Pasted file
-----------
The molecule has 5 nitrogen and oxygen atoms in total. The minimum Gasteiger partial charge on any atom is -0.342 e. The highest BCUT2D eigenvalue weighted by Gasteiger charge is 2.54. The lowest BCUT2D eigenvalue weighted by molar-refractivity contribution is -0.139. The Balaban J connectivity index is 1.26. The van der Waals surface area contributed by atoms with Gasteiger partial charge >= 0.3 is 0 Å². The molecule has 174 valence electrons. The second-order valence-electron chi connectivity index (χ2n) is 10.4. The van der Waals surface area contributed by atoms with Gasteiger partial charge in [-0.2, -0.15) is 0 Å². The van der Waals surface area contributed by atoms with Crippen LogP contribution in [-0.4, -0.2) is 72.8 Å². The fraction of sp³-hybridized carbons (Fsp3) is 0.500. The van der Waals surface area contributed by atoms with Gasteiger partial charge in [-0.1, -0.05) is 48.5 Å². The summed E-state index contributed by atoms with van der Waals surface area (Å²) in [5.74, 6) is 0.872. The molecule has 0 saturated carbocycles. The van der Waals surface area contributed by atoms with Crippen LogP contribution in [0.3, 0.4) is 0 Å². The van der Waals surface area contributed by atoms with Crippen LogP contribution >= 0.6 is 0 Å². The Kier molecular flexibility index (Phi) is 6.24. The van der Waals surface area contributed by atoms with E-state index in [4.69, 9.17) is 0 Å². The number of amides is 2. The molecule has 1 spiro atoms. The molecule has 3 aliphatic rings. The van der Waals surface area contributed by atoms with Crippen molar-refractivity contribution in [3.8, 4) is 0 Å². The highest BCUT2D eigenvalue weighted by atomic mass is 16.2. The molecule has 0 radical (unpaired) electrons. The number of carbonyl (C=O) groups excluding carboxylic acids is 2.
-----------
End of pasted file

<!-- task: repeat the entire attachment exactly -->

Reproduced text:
The molecule has 5 nitrogen and oxygen atoms in total. The minimum Gasteiger partial charge on any atom is -0.342 e. The highest BCUT2D eigenvalue weighted by Gasteiger charge is 2.54. The lowest BCUT2D eigenvalue weighted by molar-refractivity contribution is -0.139. The Balaban J connectivity index is 1.26. The van der Waals surface area contributed by atoms with Gasteiger partial charge >= 0.3 is 0 Å². The molecule has 174 valence electrons. The second-order valence-electron chi connectivity index (χ2n) is 10.4. The van der Waals surface area contributed by atoms with Gasteiger partial charge in [-0.2, -0.15) is 0 Å². The van der Waals surface area contributed by atoms with Crippen LogP contribution in [-0.4, -0.2) is 72.8 Å². The fraction of sp³-hybridized carbons (Fsp3) is 0.500. The van der Waals surface area contributed by atoms with Gasteiger partial charge in [-0.1, -0.05) is 48.5 Å². The summed E-state index contributed by atoms with van der Waals surface area (Å²) in [5.74, 6) is 0.872. The molecule has 0 saturated carbocycles. The van der Waals surface area contributed by atoms with Crippen LogP contribution in [0.3, 0.4) is 0 Å². The van der Waals surface area contributed by atoms with Crippen LogP contribution >= 0.6 is 0 Å². The Kier molecular flexibility index (Phi) is 6.24. The van der Waals surface area contributed by atoms with E-state index in [4.69, 9.17) is 0 Å². The number of amides is 2. The molecule has 1 spiro atoms. The molecule has 3 aliphatic rings. The van der Waals surface area contributed by atoms with Crippen molar-refractivity contribution in [3.8, 4) is 0 Å². The highest BCUT2D eigenvalue weighted by atomic mass is 16.2. The molecule has 0 radical (unpaired) electrons. The number of carbonyl (C=O) groups excluding carboxylic acids is 2.